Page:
The arguments now against the war in Iraq – coming from the rather awkward position of resounding victory and liberation in just three weeks – are that our motives were “wrong” (just not pure enough for a worldview that values ideology above all else), and that this dangerous “preemptive” war would continue – driven by a bloodthirsty momentum – to rampage against others we deem unfit for rule, like, say Syria’s Assad.
Preeminent among pro-war theorists all along has been classical and military historian Victor Davis Hanson: if ANYONE on the side of the hawks could be expected to argue for a continuation and expansion of hostilities, it is he. Yet this is what he wrote just yesterday:
- We do not need to, nor should we, attack or even threaten a criminal Syria with a force that we probably won’t employ. Creating permanent change in Iraq and allowing the world to realign itself to new moral realities will soon enough squeeze Mr. Assad as never before. The future, you see, is on not his, but our, side. It is precisely because the last decade has seen American military power – against Noriega, bin Laden, the Taliban, and Saddam Hussein – used for the promotion of human freedom and humanitarian values that our enemies are so exasperated and the neutrals so shrill. [National Review]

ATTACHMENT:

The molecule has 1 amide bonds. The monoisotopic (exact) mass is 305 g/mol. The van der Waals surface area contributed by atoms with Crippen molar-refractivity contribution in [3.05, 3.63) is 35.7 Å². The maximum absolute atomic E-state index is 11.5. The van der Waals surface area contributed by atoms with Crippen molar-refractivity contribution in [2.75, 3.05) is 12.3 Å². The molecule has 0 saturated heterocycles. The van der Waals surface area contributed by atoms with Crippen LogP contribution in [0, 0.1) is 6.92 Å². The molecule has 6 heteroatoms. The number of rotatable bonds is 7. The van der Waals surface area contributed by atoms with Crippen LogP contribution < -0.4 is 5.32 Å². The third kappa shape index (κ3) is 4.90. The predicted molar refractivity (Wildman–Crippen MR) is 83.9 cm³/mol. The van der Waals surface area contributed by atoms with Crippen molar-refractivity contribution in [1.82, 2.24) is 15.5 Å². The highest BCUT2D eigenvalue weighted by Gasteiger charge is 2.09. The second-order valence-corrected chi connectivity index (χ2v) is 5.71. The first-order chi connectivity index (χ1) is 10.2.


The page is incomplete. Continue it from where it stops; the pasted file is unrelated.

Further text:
This from our foremost hawk? Another anti-war argument down the drain.
And what of our purity of heart? David Ignatius rather poignantly addresses such concerns:
- Muslims believe that two angels sit on our shoulders, one recording our good deeds, the other our bad ones. In Arabic, the good deeds are known as “hasanna.” They are the gifts we give others without counting the cost to ourselves, or the benefit.
The decision by George W. Bush and Tony Blair to defy global opinion and invade Iraq was a hasanna — a good deed. Perhaps it will bring the United States a reward in greater security, perhaps not. But it was a virtuous act that freed a desperate people from a tyrannical regime.
If you travel this country and listen to Iraqis, it’s hard not to conclude that in moral terms, this war was worth the pain and suffering it caused. The stories you hear on every street corner about life under Saddam Hussein still break your heart. People here doubted anyone would rescue them from the torture chamber that was the Iraqi state, least of all the United States. And now they are free. That’s a hasanna. [Washington Post]
Very nice David – better still from an Islamic perspective.